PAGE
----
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We’re above the fold

Teen columnist

Natalee Dawson

Every six weeks, the staff and editors of Salpointe’s Crusader newsmagazine gather in Room 425 to distribute the freshly printed and vaguely ink-scented products of our labor.

Then we wait. We wait until every hallway smells like ink, until the copies begin to disappear from their racks, until we hear teachers admonish students for reading The Crusader instead of their textbooks.

Very few things are more satisfying and frustrating than publishing a school newspaper.

It means ordering pizza and proofreading drafts at 9 o’clock at night while the rest of the school is in the bleachers, cheering for the football team.

The weekend, perhaps the most respected institution of youth, belongs to Adobe InDesign and rolling chairs, ordered pizzas and 2-liter bottles of Dr. Pepper from the store just down the street.

It is a beautiful, stressful, complex, caffeine-fueled experience.

The school newspaper is one of the tenets of the high school experience, and its reporters belong as much to the “Breakfast Club” archetypes as varsity football players do.

It is for this very reason that high school newspapers will most likely survive.

The same cannot be said for their mainstream counterparts. The newspapers, which school publications look to for inspiration, seem to be dying off, struggling in the strange push and pull of progress.

The exact beginning of the print industry is disputed.

Some sources say it started in ancient Rome and China with governmental announcements carved into stone and penned on silk.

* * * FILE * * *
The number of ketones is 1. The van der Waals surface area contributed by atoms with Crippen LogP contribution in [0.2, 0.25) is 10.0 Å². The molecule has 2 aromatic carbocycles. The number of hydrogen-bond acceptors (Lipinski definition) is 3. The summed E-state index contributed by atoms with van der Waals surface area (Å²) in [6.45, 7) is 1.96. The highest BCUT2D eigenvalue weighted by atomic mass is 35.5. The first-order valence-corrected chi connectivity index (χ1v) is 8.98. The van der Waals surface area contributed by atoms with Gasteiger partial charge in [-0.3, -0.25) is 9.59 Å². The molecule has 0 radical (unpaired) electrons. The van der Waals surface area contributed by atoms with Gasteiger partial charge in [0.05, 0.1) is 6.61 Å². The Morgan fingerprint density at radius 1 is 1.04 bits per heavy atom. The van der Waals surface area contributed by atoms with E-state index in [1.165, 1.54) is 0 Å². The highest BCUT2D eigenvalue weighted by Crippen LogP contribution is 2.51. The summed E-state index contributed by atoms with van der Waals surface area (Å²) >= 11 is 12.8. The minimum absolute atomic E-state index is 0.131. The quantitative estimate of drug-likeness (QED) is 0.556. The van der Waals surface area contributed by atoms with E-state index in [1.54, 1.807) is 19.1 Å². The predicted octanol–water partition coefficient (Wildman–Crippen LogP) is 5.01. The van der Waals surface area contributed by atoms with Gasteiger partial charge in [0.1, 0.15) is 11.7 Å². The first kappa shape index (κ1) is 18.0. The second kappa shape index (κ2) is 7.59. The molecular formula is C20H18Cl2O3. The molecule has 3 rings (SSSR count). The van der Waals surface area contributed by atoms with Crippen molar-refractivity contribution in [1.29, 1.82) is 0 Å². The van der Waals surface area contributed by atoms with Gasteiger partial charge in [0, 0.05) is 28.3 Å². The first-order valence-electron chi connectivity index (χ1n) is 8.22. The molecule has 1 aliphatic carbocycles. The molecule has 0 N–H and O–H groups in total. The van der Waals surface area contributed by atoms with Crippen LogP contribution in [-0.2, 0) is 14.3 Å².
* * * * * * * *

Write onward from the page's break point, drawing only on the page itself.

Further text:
Others argue that the modern newspaper first emerged in Germany in the 1400s.

Whenever and wherever it forged its auspicious beginnings, the newspaper has been a part of society for centuries.

Could this be the end of the story?

That seems to be a possibility. The economy is in a recession, making it hard for newspapers to raise enough money to print.

Plus, the easy accessibility of online information has made paper-and-ink copies seem like a thing of the past.

Still, we save newspapers, carefully clipping around the edges of what matters to us. We keep these shreds of history in albums, letting them yellow with time.

They tell us the stories we don’t always want to hear, and the ones that define our world. Some show us fire and smoke curling threateningly above city skylines. Others give us election night, the winner a silhouette against a fringe of confetti.

“This is what really happened, reported by a free press to a free people,” wrote Henry Steel Commanger. “It is the raw material of history; it is the story of our own times.”

A new set of soda-drinking student journalists will one day fill the spinning chairs of Room 425. There will be more pizza, more paper, more fresh ink.

And while that relative certainty is enough to ensure The Crusader’s future, the same might not be true for the mainstream print industry.

The raw material of our history is in jeopardy, and by the time we know how far the damage extends, it may be too late.

For now, we can only watch the headlines.

Natalee Dawson, a sophomore at Salpointe Catholic High School, is news editor of The Crusader school newspaper.

E-mail: nd-27@hotmail.com

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This blog page archives the entire digital archive of the Tucson Citizen from 1993 to 2009. It was gleaned from a database that was not intended to be displayed as a public web archive. Therefore, some of the text in some stories displays a little oddly. Also, this database did not contain any links to photos, so though the archive contains numerous captions for photos, there are no links to any of those photos.

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